AppId is over the quota
By Jason D. O'Grady | October 31, 2011, 10:00am PDTSummary: Are Intel’s aging exclusivity agreement, the rumored 2010 testing of AMD processors at Apple, and Intel’s new “Attack of the Air Clones” really a coincidence?
A guest blog by Justin:
Am I the only person who is wondering why Intel seems bent on using Ultrabooks to undercut sales of Apple’s MacBook Air? After all, thin PC notebooks are nothing new. Why did Intel suddenly decide to throw hundreds of millions of dollars at non-Apple manufacturers to make thin laptops? And why do they all look like MacBook Airs?
I think I figured it out!
I have linked together several events in the last few years that may reveal a fascinating, underlying motive behind Intel’s Ultrabook initiative:
1. Most consumers and Apple fans do not know that Intel actually succeeded in locking Apple into an exclusivity agreement in 2005 - in exchange for porting Apple’s computers and laptops over to the X86 platform. For the last several years since that rumored event, Apple has not put a single AMD central processor in a single Apple computer.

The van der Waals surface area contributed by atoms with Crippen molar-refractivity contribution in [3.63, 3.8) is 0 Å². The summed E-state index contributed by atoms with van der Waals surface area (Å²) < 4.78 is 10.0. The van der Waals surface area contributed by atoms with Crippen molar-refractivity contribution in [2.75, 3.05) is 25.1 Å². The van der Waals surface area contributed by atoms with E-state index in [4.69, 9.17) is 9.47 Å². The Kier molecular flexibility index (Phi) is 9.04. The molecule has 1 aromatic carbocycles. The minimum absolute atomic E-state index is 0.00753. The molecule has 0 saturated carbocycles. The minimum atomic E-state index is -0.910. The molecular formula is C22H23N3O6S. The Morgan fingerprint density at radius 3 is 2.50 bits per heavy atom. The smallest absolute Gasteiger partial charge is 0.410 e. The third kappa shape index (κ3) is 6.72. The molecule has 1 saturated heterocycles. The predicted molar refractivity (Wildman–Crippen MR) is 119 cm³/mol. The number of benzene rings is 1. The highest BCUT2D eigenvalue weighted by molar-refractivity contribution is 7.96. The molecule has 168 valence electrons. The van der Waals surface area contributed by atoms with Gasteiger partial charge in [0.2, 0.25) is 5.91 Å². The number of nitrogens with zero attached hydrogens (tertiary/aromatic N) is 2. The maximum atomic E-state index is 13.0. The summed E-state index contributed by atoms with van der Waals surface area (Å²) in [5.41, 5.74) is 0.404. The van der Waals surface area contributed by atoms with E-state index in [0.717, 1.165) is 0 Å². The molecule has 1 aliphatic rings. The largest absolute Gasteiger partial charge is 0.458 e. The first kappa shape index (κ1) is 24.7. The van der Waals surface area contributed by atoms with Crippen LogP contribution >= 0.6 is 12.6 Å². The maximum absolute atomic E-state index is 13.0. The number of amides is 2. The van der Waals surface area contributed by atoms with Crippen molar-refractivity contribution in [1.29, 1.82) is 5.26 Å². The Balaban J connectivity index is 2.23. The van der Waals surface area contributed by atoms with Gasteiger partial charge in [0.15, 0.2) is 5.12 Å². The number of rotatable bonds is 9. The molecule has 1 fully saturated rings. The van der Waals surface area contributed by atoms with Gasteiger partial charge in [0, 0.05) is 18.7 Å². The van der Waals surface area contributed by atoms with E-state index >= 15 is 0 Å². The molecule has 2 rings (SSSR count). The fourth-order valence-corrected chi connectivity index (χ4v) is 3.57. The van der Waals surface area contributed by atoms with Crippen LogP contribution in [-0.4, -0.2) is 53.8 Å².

Naturally, Intel hasn’t exactly complained about the illusion from consumers that Apple doesn’t think AMD’s CPUs or APUs are suitable for Apple products. In reality, Apple sacrificed their freedom of choice, in exchange for Intel’s help with porting.
2. Exclusionary requests are nothing new at Intel. In 2010, Intel got into antitrust trouble in Europe and America (after getting in trouble in Asia as well) for engaging in numerous, secretive, billion-dollar “carrot and stick” schemes to coerce and compel manufacturers and even retailers into not making or selling AMD-based products. Intel even secretly paid Dell 6-billion dollars (among many other complying manufacturers and even retailers) in exchange for not using AMD processors. European regulators took an unprecedented SWAT team approach to their investigation and raided the corporate offices of retailers. They found that Intel was bribing tech retailers not to even stock AMD-based systems.
Wow! No wonder AMD doesn’t have any money left for proper R&D these days! AMD even had to sell their factories to stay alive!